How Do I Claim the I2C Bus with the Aardvark I2C/SPI Host Adapter?

Question from the Customer:

I am working with an I2C device that will be used for lengthy write and read transactions. There are multiple masters on this bus, any of which could send and start a command, thus taking ownership of the bus.

I am looking at using the Aardvark I2C/SPI Host Adapter for this project.  How would I “claim the bus” to prevent stops from occurring between write and read transactions? Which applications could work for me?

Response from Technical Support:

Thanks for your question! We have two software applications that could serve your purpose: the Control Center Serial Software and Aardvark Software API. Both applications can be used to run commands with the “no-stop” feature.

Run No-Stop with GUI or Batch Commands

The Control Center Serial Software is an easy-to-use application that provides access to all the features of the Aardvark adapter. You have the option to manually enter commands or run commands automatically by creating an XML batch script.

Manually Enter Commands

With the GUI dialogs, you can easily set commands. To set the no-stop feature, all you need to do is check the No Stop option as shown below.

Set no-stop for Aardvark I2C messages using Control Center Serial Software

For a complete example of executing the stop command, take a look at this article - In Batch Mode, How Do I Control Stop Bits when Sending Data to an I2C Device?  It also provides an example of using batch scripts.

Batch Scripts

You can create batch scripts in XML, which can be saved and run when needed. A built-in help system describes each command via GUI, as well as functional examples of batch scripts that can be used as-is or modified as needed for your specifications.

For more information about Batch Scripts, please refer to Control Center Serial Software Series: XML Batch Scripting for Automated Tasks.

API NO_STOP Flag

The Aardvark Software API library includes a command that combines write and read functions with the no-stop condition: aa_i2c_write_read.

This Master Write-Read command (also known as Master Register Read) is a combination of two I2C transactions. Using the AA_I2C_NO_STOP allows these two calls to operate as a single I2C transaction.

  • The first API call is aa_i2c_write(). The AA_I2C_NO_STOP flag is set, as well as the device register address from which to read.
  • The second call is aa_i2c_read(), which specifies the number of bytes you wish to read.

Using the stop flag results in a single I2C transaction:

[Start] [Device Addr][W] [Register Addr] [Start] [Device Addr][R] [data] ... [data] [Stop]

If the AA_I2C_NO_STOP was not used, there were would two separate I2C transactions:

[Start] [Device Addr][W] [Register Addr] [Stop][Start] [Device Addr][R] [data] ... [data] [Stop]

Single API Command for Non-Stop Write Read

Using the API command  aa_i2c_write_read() would be the easiest way to execute Master Register Read. This function writes a stream of bytes to the I2C slave device, which is followed by a read from the same slave device.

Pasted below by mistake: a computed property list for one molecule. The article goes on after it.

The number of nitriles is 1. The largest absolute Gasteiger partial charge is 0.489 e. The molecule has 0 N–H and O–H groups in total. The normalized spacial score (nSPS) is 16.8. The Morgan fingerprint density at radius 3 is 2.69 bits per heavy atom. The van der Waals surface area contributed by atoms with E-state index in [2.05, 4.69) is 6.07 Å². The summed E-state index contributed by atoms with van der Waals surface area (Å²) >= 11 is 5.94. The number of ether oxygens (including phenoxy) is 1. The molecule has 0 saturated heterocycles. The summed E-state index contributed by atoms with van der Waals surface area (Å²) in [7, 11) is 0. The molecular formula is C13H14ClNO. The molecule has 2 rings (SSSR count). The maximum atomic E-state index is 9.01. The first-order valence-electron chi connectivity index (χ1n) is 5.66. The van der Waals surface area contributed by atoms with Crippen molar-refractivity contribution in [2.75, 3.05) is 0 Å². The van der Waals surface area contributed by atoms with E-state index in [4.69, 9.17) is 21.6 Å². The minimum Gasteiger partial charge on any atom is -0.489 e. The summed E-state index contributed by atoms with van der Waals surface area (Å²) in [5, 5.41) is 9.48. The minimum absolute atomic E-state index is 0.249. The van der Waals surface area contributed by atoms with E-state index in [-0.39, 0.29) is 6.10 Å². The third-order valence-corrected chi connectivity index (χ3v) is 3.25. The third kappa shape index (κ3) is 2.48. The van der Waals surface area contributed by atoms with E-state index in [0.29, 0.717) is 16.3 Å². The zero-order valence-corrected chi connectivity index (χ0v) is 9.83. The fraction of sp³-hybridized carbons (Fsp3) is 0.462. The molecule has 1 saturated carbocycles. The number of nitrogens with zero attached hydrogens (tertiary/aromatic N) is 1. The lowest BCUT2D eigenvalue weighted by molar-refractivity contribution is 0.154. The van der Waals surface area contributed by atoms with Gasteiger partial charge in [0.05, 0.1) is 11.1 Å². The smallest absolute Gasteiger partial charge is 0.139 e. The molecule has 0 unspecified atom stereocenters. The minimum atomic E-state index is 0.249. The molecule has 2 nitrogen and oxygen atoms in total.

This is a combination of aa_i2c_write() and aa_i2c_read(), except that these functions are performed as a single operation. The AA_I2C_NO_STOP condition is taken care internally by the state machines; it does not need to be invoked.

The syntax:

int aa_i2c_write_read (Aardvark           aardvark,
aa_u16             slave_addr,
AardvarkI2cFlags   flags,
aa_u16             out_num_bytes,
const aa_u08 *     out_data,
aa_u16 *           num_written,
aa_u16             in_num_bytes,
aa_u08 *           in_data,
aa_u16 *           num_read);

Here is an example of values to apply. In this case, the command is to read 5 bytes from the register address 0x11:

  • flags - You may use AA_I2C_NO_FLAGS since you do not have special requirements listed under the "notes" section. This API is a combination of aa_i2c_write() and aa_i2c_read(), except that these functions are performed in one atomic operation. The AA_I2C_NO_STOP condition is taken care internally by the state machines, and hence need not be invoked in your case.
  • out_num_bytes – This is the address width of the register address. In this case, because it is 1 byte, the parameter must be set as 1).
  • out_data - The register address, which in this example is 0x11.
  • num_written - This is updated by the APIs about the total bytes of register address actually sent (this parameter is used to verify if the register address was sent properly on the bus)
  • in_num_bytes - Number of bytes to be read (5 in this case)
  • in_data pointer - The data read from the register location is stored in the pointer specified location.
  • num_read - The total number of bytes actually read from the register address is updated by the API. This parameter is used to verify if the function was successful in reading the desired number of bytes.

For more information, please refer the API Documentation section of the Aardvark I2C/SPI Host Adapter User Manual.

We hope this answers your questions. Additional resources that you may find helpful include the following:

If you want more information, feel free to contact us with your questions, or request a demo that applies to your application.